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Pothole Repair In Winter

Winter asphalt repair is a big no-no. Winter conditions are less than ideal – the cold and moisture make it impossible to carry out any paving or maintenance project. That is the reason why all asphalt projects are completed by autumn or delayed until spring.

However, what if you can’t wait till spring arrives?

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The thawing and freezing cycle causes a significant amount of damage to asphalt surfaces in winter. And since the winter season in Greater Stockton Area is cold and wet, it is perfect for fostering damage to your pavement.

Tiny cracks are of no consequence as we can wait it out till spring to fix them, but potholes are an entirely different story. If you didn’t repair and seal coat your surface before winter, potholes are more than likely to appear. However, unlike with cracks, we can’t wait till the conditions improve to repair potholes.

Potholes can result in accidents and car damage and are even a hazard for people crossing the road – especially if their visibility is hindered by the layer of snow covering it.

On top of that, if potholes aren’t filled, moisture can enter into the pavement and seep into the base and sub-base layers, causing more damage that might require repaving. Winter pothole repair is about damage control. Since the conditions are unsuitable for a permanent solution like hot asphalt mix, a cold patch is used to fix the issue temporarily.

Applying a cold asphalt patch is relatively simple; the task can be done in four steps.

1. Remove Loose Asphalt & Debris

Clear out all loose asphalt piece, debris, ice, and snow from the pothole (Water removal depends on the type of mix being used). Use a shovel for the large debris and a broom to sweep the loose sand and smaller debris.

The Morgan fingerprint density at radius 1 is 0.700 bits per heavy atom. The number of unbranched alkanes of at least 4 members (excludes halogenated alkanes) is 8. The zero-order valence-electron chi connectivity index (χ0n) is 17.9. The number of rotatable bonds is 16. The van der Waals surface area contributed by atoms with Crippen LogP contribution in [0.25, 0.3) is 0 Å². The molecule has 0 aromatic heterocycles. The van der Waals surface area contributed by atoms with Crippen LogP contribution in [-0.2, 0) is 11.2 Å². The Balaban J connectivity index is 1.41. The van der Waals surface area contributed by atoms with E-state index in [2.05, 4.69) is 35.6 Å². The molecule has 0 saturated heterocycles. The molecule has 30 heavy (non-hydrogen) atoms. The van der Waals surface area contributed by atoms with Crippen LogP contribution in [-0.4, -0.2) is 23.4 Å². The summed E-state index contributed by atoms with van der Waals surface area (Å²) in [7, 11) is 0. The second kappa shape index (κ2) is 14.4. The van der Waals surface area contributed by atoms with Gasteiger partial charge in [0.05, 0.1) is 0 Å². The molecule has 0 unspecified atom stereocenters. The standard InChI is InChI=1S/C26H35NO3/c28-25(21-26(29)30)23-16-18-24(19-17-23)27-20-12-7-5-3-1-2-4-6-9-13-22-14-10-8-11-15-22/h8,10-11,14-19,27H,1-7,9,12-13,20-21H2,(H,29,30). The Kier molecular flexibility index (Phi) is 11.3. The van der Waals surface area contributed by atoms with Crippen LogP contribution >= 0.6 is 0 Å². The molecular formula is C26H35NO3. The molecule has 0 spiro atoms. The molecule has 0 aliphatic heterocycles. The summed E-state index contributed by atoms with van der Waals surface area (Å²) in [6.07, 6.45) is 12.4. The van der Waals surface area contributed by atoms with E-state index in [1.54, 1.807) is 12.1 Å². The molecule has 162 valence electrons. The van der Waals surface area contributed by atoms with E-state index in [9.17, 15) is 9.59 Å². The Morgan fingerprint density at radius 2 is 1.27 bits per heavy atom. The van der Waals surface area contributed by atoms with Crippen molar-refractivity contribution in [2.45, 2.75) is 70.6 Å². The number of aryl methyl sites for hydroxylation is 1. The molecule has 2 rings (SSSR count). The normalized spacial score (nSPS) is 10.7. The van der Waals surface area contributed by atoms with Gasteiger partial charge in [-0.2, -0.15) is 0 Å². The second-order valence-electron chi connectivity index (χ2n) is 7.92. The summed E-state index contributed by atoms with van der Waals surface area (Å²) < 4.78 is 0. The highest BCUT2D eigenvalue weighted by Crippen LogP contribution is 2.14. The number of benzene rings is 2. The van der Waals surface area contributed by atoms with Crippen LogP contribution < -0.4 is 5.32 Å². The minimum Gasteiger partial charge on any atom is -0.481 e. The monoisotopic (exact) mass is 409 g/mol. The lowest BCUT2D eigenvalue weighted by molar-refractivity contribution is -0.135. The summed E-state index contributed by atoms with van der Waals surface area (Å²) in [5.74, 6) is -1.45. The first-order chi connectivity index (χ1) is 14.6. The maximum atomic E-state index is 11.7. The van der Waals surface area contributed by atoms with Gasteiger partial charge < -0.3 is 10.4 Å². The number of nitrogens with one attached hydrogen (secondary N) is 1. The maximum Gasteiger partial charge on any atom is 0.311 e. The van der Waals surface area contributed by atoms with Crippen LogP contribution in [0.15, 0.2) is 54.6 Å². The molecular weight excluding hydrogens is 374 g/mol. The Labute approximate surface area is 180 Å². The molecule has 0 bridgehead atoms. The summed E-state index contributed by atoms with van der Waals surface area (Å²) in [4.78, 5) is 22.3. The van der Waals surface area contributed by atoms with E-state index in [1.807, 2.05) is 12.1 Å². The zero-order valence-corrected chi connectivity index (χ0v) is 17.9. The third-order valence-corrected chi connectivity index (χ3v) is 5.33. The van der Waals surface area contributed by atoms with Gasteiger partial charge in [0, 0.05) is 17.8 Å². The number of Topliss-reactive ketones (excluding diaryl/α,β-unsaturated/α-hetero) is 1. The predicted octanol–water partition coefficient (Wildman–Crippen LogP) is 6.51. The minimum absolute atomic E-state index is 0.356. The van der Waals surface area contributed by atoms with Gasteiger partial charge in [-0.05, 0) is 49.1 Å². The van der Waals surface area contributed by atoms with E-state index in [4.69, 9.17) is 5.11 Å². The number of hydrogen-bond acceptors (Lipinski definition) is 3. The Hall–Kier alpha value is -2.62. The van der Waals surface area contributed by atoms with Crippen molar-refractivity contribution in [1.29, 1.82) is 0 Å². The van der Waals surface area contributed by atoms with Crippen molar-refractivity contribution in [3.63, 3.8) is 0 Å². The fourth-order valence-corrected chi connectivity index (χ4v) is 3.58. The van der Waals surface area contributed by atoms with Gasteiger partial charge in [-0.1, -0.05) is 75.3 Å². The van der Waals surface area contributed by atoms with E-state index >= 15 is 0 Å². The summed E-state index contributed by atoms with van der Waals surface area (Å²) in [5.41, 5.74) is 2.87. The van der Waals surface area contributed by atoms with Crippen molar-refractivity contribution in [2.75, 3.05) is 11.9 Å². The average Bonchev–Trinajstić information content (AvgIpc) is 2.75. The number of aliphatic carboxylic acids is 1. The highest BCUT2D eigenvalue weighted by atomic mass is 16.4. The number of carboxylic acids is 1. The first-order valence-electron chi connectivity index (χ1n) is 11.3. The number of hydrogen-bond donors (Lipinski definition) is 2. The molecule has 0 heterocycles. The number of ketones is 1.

2. Cut The Damaged Sides

This isn’t a critical step for throw-and-go asphalt mixes; it is mostly used for a hot mix. Use a pavement saw to cut out the uneven damaged sides of the asphalt from around the pothole. Make a clean cut from where the good pavement starts, and clear out the cut asphalt material.

3. Fill The Pothole With The Cold Mix

Fill the pothole with the cold mix, overfilling the hole by around 25%. Use a flat-edge shovel to flatten the material.

4. Compact The Cold Patch

Tamp the mixture with a tamper or asphalt vibrating plate compactor. You can also put plywood over the area and drive over it. If your pavement is riddled with potholes, all of which you are repairing, then you can even bring in an asphalt roller.

After the cold patch is compacted, you can immediately open the area for traffic. Heavy-duty vehicles will be suitable for the patch as the pressure will help work the cold mix better into every crevice, so the material doesn’t loosen or come out.

Action Asphalt Paving & Maintenance Inc. offers expert pothole repair in the Greater Stockton AreaClick here to get a quote.